To be very reductive, I could describe Jungleland to you as a grimier version of The Fighter, that 2010 film in which Mark Wahlberg played Micky Ward, and Christian Bale lost approximately a billion pounds to play his half-brother Dicky Eklund, and Amy Adams was, once again, robbed of an Academy Award, this time by co-star Melissa Leo. If you recall that based-on-a-true-story film: Ward was a has-been boxer in Lowell, Massachusetts, being trained by drug-addicted Dicky and belittled by their mother, Alice, as he fell in love with waitress Charlene; the movie traced his rags to riches story and presented it as one of triumph. Come on, this was a Marky Mark movie! You expected him to agree to star in a movie in which he would lose?
There are riches lusted for in Jungleland, and a down-on-her-luck young woman with a heart of gold, and an uneasy relationship between two brothers. Surface-level, all that stuff lines up with The Boxer. But Jungleland succeeds by tracing how people scrape together a life in the margins, how you accumulate debt and miss out on opportunities, how one fuckup can lead to another fuckup can lead to an endless stream of fuckups. This all feels a bit like an Elmore Leonard story rather than a “sports movie,” honestly—small-town gangsters and underground crime syndicates, final dollars spent on diner coffee, the allure and impossibility of California. Not much of Jungleland is wholly original, but the execution is good enough that you’ll relish the familiarity of the narrative instead of resenting it.
The film from director Max Winkler (yes, Henry’s son!) and co-writers David Branson Smith (who penned modern classic Ingrid Goes West and the Shailene Woodley/Sam Claflin film Adrift) and Theodore B. Bressman doesn’t waste any time introducing us to brothers Stan (Charlie Hunnam) and Lion (Jack O’Connell), living in a run-down house with their utterly patient dog, who looks on as Stan cooks little brother Lion’s breakfast, stretches his muscles, cracks his back and his neck. They look like they’re barely scraping by—and then we learn the house isn’t even theirs; they broke into the bank-possessed property to spend the night, and things are even more dire than you initially think.
Because Stan is in deep with a local gangster, Pepper (Jonathan Majors, doing a complete 180 from his role in this spring’s The Last Black Man in San Francisco), and bare-knuckle-boxer Lion just lost a fight. They’re desperate, and Stan’s cocksure, smooth-talking, braggadocio tactics aren’t working on Pepper anymore. Although they can’t—shouldn’t—trust him, they accept the terms of his offer: If they transport Sky (Jessica Barden) to Reno, Nevada, for Pepper, he’ll allow them entry into a bare-knuckle-boxing tournament in California. The winner of Jungleland could net $100,000, and if Lion is really as good as Stan says, then this should be easy money, Pepper reasons.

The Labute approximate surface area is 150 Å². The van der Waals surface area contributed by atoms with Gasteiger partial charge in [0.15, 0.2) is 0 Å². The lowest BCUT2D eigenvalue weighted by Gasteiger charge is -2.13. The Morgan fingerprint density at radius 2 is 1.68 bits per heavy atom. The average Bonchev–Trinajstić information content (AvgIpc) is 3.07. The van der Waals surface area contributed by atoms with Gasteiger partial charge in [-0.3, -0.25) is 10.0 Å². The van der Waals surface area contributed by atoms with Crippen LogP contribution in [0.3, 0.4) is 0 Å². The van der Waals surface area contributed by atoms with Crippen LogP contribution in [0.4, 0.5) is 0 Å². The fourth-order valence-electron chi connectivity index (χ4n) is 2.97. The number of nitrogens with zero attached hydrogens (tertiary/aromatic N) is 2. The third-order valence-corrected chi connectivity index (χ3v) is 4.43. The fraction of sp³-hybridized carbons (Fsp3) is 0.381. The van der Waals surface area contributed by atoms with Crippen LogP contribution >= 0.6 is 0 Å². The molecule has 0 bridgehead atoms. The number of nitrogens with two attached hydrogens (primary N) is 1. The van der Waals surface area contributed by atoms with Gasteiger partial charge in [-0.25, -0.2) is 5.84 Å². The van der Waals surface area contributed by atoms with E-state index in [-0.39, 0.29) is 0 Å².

There is no such thing as easy money, though, and the road trip the brothers embark upon with Sky isn’t easy, either. Lion, so used to spending all his time with Stan, relishes the opportunity to interact with someone new: He’s gentle with Sky, asking her questions about her life, who she is, why she’s being dragged against her will back to Nevada. Sky, for her part, has no patience for this—she’s already planning an escape strategy, and she doesn’t really care if Lion gets hurt. But Lion is Stan’s meal ticket, and he’ll protect his younger brother by any means necessary—and he’s not above pulling a gun to get his way.
Hunnam has made a career of playing the too-cool guy whose every move is confident and slick (Triple Frontier, Papillon, King Arthur: Legend of the Sword, and of course Sons of Anarchy), and it’s such a relief to see him undermine every element of that image with this performance. Stan is awful but also deeply pitiable, a person convinced of his own superiority and unaware of (or perhaps unwilling to see) his own mediocrity. He’s gotten by on his good looks and his ability to spin a story for a long time, but the movie never buys into his schtick. We see Stan for the Fredo Corleone that he is, a man who advises “Don’t trust the banks” (because he could never, ever secure a loan) and who sells out his brother to get out of a debt of his own making. There is humanity to this character, but a pathetic kind of it, and it’s the best Hunnam has been since Pacific Rim.
O’Connell and Barden, meanwhile, have to hold their own against Hunnam and his outsized character, and they both manage quite well. O’Connell combines the wiry energy of a young man used to far too much violence with the fragility we used to see in Anton Yelchin, and is thoroughly heartbreaking as a person who has almost nearly accepted that life will never get better than this. And Barden, using some of the same tics as she did in The End of the F***ing World, captures the frustration of a young woman used to being pushed around by men and intent on breaking the pattern of patriarchal abuse in which she’s trapped. O’Connell’s Lion and Barden’s Sky see in each other people fleeing from their families but unsure of where to go next, and their relationship is a good counter to the uber-masculinity of Stan and Lion.
“We fight,” Stan says of his and Lion’s way of life; “I fight,” Lion counters, and although the push-push of their dynamic isn’t unfamiliar, Hunnam’s and O’Connell’s performances are so good that you’ll get caught up in not only their brotherly bond but in the increasingly bloody world they occupy. Jungleland might not be the most original narrative concept, but the chemistry of the ensemble cast, the believable grittiness of this narrative, and the way it subverts your expectations for a boxing movie make it engrossingly worthwhile.
Jungleland was a special presentation film at the 2019 Toronto International Film Festival.
Header Image Source: TIFF